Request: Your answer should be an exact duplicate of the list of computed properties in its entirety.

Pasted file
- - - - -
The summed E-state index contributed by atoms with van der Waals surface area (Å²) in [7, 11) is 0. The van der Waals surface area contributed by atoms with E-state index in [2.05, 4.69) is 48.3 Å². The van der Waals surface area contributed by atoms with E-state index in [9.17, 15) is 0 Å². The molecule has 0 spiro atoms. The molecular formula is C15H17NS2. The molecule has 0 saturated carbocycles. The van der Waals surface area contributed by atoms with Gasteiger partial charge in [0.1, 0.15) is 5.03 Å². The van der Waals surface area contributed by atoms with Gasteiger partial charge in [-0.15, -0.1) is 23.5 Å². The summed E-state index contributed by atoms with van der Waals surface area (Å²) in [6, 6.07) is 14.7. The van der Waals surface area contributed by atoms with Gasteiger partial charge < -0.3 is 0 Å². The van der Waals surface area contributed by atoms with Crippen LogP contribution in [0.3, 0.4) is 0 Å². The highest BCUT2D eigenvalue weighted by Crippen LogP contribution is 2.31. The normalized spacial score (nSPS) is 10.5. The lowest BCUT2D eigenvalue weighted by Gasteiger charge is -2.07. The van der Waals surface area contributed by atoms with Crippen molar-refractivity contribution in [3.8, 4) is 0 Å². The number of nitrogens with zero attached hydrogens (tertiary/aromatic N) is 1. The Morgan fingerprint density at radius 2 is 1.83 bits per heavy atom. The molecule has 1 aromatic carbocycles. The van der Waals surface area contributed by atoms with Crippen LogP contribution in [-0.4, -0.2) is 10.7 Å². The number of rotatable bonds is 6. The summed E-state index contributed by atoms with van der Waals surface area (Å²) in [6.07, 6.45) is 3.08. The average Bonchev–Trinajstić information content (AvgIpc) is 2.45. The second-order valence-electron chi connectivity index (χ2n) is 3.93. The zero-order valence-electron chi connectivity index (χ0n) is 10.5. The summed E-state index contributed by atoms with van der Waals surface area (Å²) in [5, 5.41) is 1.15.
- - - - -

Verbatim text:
The summed E-state index contributed by atoms with van der Waals surface area (Å²) in [7, 11) is 0. The van der Waals surface area contributed by atoms with E-state index in [2.05, 4.69) is 48.3 Å². The van der Waals surface area contributed by atoms with E-state index in [9.17, 15) is 0 Å². The molecule has 0 spiro atoms. The molecular formula is C15H17NS2. The molecule has 0 saturated carbocycles. The van der Waals surface area contributed by atoms with Gasteiger partial charge in [0.1, 0.15) is 5.03 Å². The van der Waals surface area contributed by atoms with Gasteiger partial charge in [-0.15, -0.1) is 23.5 Å². The summed E-state index contributed by atoms with van der Waals surface area (Å²) in [6, 6.07) is 14.7. The van der Waals surface area contributed by atoms with Gasteiger partial charge < -0.3 is 0 Å². The van der Waals surface area contributed by atoms with Crippen LogP contribution in [0.3, 0.4) is 0 Å². The highest BCUT2D eigenvalue weighted by Crippen LogP contribution is 2.31. The normalized spacial score (nSPS) is 10.5. The lowest BCUT2D eigenvalue weighted by Gasteiger charge is -2.07. The van der Waals surface area contributed by atoms with Crippen molar-refractivity contribution in [3.8, 4) is 0 Å². The number of nitrogens with zero attached hydrogens (tertiary/aromatic N) is 1. The Morgan fingerprint density at radius 2 is 1.83 bits per heavy atom. The molecule has 1 aromatic carbocycles. The van der Waals surface area contributed by atoms with Crippen LogP contribution in [-0.4, -0.2) is 10.7 Å². The number of rotatable bonds is 6. The summed E-state index contributed by atoms with van der Waals surface area (Å²) in [6.07, 6.45) is 3.08. The average Bonchev–Trinajstić information content (AvgIpc) is 2.45. The second-order valence-electron chi connectivity index (χ2n) is 3.93. The zero-order valence-electron chi connectivity index (χ0n) is 10.5. The summed E-state index contributed by atoms with van der Waals surface area (Å²) in [5, 5.41) is 1.15.